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Peeking at Twin Peaks with a professor of David Lynch’s films

With this much knowledge of the TP dreamscape we are approaching peak Twin Peaks.



Before its revival this spring, Twin Peaks fans spent more than a pair of decades wondering whether anagogic detective hero Agent Cooper (played by Kyle MacLachlan) had been taken over by an evil doppelgänger.

In an attempt to boost ratings back in the ’90s, ABC pressured the show’s creators, David Lynch and Mark Frost, to resolve the mystery of Laura Palmer’s murder midway through the second season. The reveal left the paranormal whodunit series scattered and directionless. It was pulled from the air after that season, but Palmer had promised to see viewers in 25 years.

Whether or not it was part of the writers’ master plan, the show is now airing as an 18-episode limited series on Showtime, which Lynch has said he regards as a single 18-hour movie.

Since its hiatus, the series has attained intergenerational cult status. Dalhousie’s Cinema of David Lynch professor David Nicol introduced the course five years ago, and has been recruiting students to fandom ever since.

Depending on how the current season turns out, Nicol may one day teach a course entirely about Twin Peaks. He says fans are attracted to the mysticism of the town’s dreamscape.

Not to mention twins: From the name of the fictional Washington based town to the Double R Diner, the series is brimming with dualism. Nicol attributes the theme to Lynch’s obsession with film noir: “Film noir is all about dualities; it’s all about light versus darkness; it’s all about the femme fatale versus the nice girl, that kind of thing.”

In the show, Palmer’s dark-haired doppelgänger cousin Maddy Ferguson is an allusion to Alfred Hitchcock’s film Vertigo. Hitchcock’s detective protagonist John “Scottie” Ferguson (Jimmy Stewart) is obsessed with a woman named Madeleine Elster (Kim Novak), who he believes has died after jumping off a bell tower. He later meets Judy Barton, Madeleine’s lookalike, who has a different hair colour and accent. Judy eventually confesses to posing as Madeleine as part of a murder plot, but—spoiler alert—she ends up falling from the bell tower, just as Scottie believed Madeleine had.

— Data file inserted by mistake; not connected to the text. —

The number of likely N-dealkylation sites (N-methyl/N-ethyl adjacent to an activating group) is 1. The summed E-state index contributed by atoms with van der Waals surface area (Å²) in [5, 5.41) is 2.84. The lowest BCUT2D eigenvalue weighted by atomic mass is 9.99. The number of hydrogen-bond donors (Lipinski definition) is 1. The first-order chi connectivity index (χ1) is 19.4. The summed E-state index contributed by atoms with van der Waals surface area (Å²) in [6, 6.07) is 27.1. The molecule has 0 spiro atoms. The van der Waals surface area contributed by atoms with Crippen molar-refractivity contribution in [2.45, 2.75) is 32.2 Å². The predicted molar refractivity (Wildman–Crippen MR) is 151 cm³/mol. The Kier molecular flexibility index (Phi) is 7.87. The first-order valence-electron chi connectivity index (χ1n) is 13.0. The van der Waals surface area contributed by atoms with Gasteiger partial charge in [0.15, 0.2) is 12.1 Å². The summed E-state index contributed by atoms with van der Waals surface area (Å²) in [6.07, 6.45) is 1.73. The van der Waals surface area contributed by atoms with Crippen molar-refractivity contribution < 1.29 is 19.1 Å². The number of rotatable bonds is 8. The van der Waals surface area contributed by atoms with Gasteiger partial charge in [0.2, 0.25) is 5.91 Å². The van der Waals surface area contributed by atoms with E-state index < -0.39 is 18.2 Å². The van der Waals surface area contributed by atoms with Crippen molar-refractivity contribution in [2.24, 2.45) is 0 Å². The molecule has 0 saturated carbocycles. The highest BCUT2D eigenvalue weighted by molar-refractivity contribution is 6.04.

Ferguson “is not quite sure if he’s in a strange dream, if he’s going mad or if there’s some kind of logical explanation,” says Nicol. “I think the whole question of if there’s a logical explanation or if it’s a dream is a fundamental part of Twin Peaks.”

In Lynch’s series, Maddy Ferguson too meets the same fate as her doppelgänger cousin Laura. While characters project their relationships with deceased Laura onto her lookalike, Maddy plays a key role in revealing the mystery of who killed her cousin.

The new series hinges on audience frustration that although Cooper has returned, he is no longer whole. He’s been fragmented into doppelgängers, and an evil version of him is roaming the country.

“Twin Peaks, the town, has this surface goodness and this darkness underneath,” says Nicol. “This season is really bringing out the idea that this entire show is really about how things can be both good and evil.

“The idea of split personalities and divided selves and that sort of thing is fundamental.”

In the original series, Cooper appeared to be untouchably good. But an evil Cooper is especially troubling to audiences because—if you recall the episode when he throws stones at a log and cites the Dalai Lama—his approach to detective work is based on unifying his mind and body with the universe.

“It’s not just the desire to have a character back but our human desire for everything to make sense and be unified,” says Nicol. “It’s our desire for there not to be doppelgängers that’s driving the whole thing forward.”

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